• Episode 4: Naota saves the city from a hand-shaped robot satellite that falls from orbit and pitches a gigantic baseball-shaped bomb at the city, using an electric guitar that Haruko pulls from his head to bat it. Yeah.
    • Episode 5: Haruko surfing on (in midair) and using a bass guitar to take down a multi-story five-armed gunman robot that's actually a giant hand (each "arm" is a finger) — while wearing a Playboy Bunny suit. That's not something you see every day, folks. The end of the series counts too.
    • When Amarao opens fire on her in the barbershop, Haruko wields a razor and slices each and every bullet perfectly in half without effort. Cue dozens of Men in Black with machine guns storming the place, and Haruko proceeds to defeat all of them without breaking a sweat:
      Amarao: ...You can't be real.
  • Moral Event Horizon: Haruko feeding Naota to the Terminal Core, probably expecting that it would kill him, and knowing for certain that doing so could result in the demolition of the entire planet, all so she could "get what [she] want[s]." It's worse in hindsight - she abandoned Naota like Amarao when she thought she had successfully extracted his power into Canti, and only returned when it became obvious that this wasn't the case. Thankfully, she has a bit of a Heel Realization and leaves Naota alone afterwards.
  • Most Wonderful Sound:
  • Superlative Dubbing: Many Western fans who are otherwise skeptical or outright hostile towards anime dubs love this dub. Many thought that the series was un-dubbable due to its use of Japanese puns and pop culture references. Instead, these were replaced with comparable English puns and cultural references. As for the cast, Kazuya Tsurumaki hand-picked the English voice actors himself, because it was vitally important to him that they have the same "essence" as the Japanese voice actors. He was particularly impressed by Haruko's voice actress, Kari Wahlgren.note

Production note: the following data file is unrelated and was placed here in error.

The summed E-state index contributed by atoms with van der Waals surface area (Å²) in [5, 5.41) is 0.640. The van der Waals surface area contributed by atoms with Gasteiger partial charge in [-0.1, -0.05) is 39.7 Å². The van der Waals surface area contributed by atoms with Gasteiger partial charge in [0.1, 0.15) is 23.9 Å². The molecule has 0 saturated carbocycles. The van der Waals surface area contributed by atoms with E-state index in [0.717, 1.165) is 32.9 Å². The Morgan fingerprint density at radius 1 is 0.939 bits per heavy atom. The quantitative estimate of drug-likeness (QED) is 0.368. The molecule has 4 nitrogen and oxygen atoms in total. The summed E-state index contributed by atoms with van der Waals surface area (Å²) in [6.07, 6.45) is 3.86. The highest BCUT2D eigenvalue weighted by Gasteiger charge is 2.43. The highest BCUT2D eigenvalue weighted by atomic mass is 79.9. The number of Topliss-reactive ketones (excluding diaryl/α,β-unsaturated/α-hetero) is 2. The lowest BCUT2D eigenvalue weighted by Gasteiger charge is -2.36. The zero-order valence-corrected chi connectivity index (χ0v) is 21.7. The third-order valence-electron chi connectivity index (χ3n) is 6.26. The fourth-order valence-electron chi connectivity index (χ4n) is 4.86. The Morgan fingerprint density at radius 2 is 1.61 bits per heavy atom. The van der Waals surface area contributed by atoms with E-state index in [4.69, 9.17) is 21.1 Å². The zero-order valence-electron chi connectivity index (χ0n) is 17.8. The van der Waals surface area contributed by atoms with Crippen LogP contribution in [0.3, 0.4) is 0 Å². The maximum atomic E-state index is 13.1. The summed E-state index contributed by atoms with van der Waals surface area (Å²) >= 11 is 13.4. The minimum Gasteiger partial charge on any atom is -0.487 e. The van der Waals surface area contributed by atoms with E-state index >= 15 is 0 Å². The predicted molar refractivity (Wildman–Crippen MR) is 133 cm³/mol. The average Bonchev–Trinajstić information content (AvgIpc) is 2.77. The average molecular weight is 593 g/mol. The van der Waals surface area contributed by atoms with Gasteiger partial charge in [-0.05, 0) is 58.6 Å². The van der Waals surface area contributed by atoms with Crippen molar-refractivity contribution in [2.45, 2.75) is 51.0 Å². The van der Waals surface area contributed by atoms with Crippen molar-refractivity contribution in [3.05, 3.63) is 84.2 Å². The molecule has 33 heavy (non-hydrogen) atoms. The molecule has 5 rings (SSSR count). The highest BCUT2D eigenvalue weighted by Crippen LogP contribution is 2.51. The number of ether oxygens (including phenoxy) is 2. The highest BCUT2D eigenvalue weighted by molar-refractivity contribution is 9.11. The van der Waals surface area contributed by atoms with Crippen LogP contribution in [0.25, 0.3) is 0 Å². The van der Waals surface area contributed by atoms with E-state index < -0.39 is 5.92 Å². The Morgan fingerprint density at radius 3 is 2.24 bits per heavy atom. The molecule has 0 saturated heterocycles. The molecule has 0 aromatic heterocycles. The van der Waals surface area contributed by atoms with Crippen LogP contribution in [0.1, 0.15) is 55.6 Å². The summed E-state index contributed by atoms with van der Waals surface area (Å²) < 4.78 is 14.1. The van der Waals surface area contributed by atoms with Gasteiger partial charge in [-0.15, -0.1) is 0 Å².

• This Is Your Premise on Drugs: The series has its share of batshit insanity and like a drug trip, you can find some nuggets of true brilliance while your housekeeper with a chainsaw engine-powered guitar and robot that popped out of your head join you on magic adventures.
  • True Art Is Incomprehensible: Knowing what's going in on this series will probably just ruin it.
  • Toy Ship: Naota and Ninamori. At the very end, it's implied that they'll probably get together eventually if not immediately. It helps that it's definitely the healthiest male-female relationship, and Ninamori herself always had the most sincere affection for Naota. In a Ship Tease, Ninamori rigs the play just so she and Naota get certain parts. Also the fact that she unashamedly reveals this to Naota while holding his hand.
  • Values Dissonance: The creepy sexual content involving Naota and Eri, who are twelve.
  • Visual Effects of Awesome: The manga sequences in Episodes 1 and 6. They better damn well be, since they both took massive chunks out of the show's budget. Even the character acknowledge it.
  • Woolseyism: A significant portion of the dialogue was replaced in the English version with comparable Western jokes and references. One example is the English script's references to the abortive Crystal Pepsi, which replaced the Japanese version's mentions of Cheerio. Cheerio doesn't have quite the same unsuccessful baggage as Crystal Pepsi, but is similarly rare and obscure.